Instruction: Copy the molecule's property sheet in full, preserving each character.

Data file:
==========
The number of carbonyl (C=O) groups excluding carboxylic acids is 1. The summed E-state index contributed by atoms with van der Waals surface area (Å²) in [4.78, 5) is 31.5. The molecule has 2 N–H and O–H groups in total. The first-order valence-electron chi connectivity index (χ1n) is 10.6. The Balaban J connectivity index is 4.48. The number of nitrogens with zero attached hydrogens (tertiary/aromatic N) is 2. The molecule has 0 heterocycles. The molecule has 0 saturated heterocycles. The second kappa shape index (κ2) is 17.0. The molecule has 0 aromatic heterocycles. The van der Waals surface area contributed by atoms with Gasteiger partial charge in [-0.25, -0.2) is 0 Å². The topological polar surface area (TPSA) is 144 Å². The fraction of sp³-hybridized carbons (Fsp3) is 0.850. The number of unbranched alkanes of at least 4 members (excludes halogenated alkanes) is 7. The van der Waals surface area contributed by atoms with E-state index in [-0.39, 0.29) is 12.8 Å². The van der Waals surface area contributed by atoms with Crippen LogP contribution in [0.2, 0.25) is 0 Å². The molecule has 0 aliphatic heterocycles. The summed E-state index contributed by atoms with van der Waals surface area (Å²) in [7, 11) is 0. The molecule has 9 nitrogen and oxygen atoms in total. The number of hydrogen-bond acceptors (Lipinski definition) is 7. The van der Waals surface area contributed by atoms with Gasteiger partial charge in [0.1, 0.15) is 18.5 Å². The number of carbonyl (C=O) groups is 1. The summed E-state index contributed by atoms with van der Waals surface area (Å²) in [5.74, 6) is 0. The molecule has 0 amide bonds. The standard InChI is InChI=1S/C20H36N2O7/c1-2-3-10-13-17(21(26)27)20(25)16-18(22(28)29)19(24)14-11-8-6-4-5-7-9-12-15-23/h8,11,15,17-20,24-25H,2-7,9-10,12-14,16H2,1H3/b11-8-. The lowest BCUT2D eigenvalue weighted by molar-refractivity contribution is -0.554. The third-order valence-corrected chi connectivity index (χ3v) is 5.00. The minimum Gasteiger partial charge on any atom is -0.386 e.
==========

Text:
The number of carbonyl (C=O) groups excluding carboxylic acids is 1. The summed E-state index contributed by atoms with van der Waals surface area (Å²) in [4.78, 5) is 31.5. The molecule has 2 N–H and O–H groups in total. The first-order valence-electron chi connectivity index (χ1n) is 10.6. The Balaban J connectivity index is 4.48. The number of nitrogens with zero attached hydrogens (tertiary/aromatic N) is 2. The molecule has 0 heterocycles. The molecule has 0 saturated heterocycles. The second kappa shape index (κ2) is 17.0. The molecule has 0 aromatic heterocycles. The van der Waals surface area contributed by atoms with Gasteiger partial charge in [-0.25, -0.2) is 0 Å². The topological polar surface area (TPSA) is 144 Å². The fraction of sp³-hybridized carbons (Fsp3) is 0.850. The number of unbranched alkanes of at least 4 members (excludes halogenated alkanes) is 7. The van der Waals surface area contributed by atoms with E-state index in [-0.39, 0.29) is 12.8 Å². The van der Waals surface area contributed by atoms with Crippen LogP contribution in [0.2, 0.25) is 0 Å². The molecule has 0 aliphatic heterocycles. The summed E-state index contributed by atoms with van der Waals surface area (Å²) in [7, 11) is 0. The molecule has 9 nitrogen and oxygen atoms in total. The number of hydrogen-bond acceptors (Lipinski definition) is 7. The van der Waals surface area contributed by atoms with Gasteiger partial charge in [0.1, 0.15) is 18.5 Å². The number of carbonyl (C=O) groups is 1. The summed E-state index contributed by atoms with van der Waals surface area (Å²) in [5.74, 6) is 0. The molecule has 0 amide bonds. The standard InChI is InChI=1S/C20H36N2O7/c1-2-3-10-13-17(21(26)27)20(25)16-18(22(28)29)19(24)14-11-8-6-4-5-7-9-12-15-23/h8,11,15,17-20,24-25H,2-7,9-10,12-14,16H2,1H3/b11-8-. The lowest BCUT2D eigenvalue weighted by molar-refractivity contribution is -0.554. The third-order valence-corrected chi connectivity index (χ3v) is 5.00. The minimum Gasteiger partial charge on any atom is -0.386 e.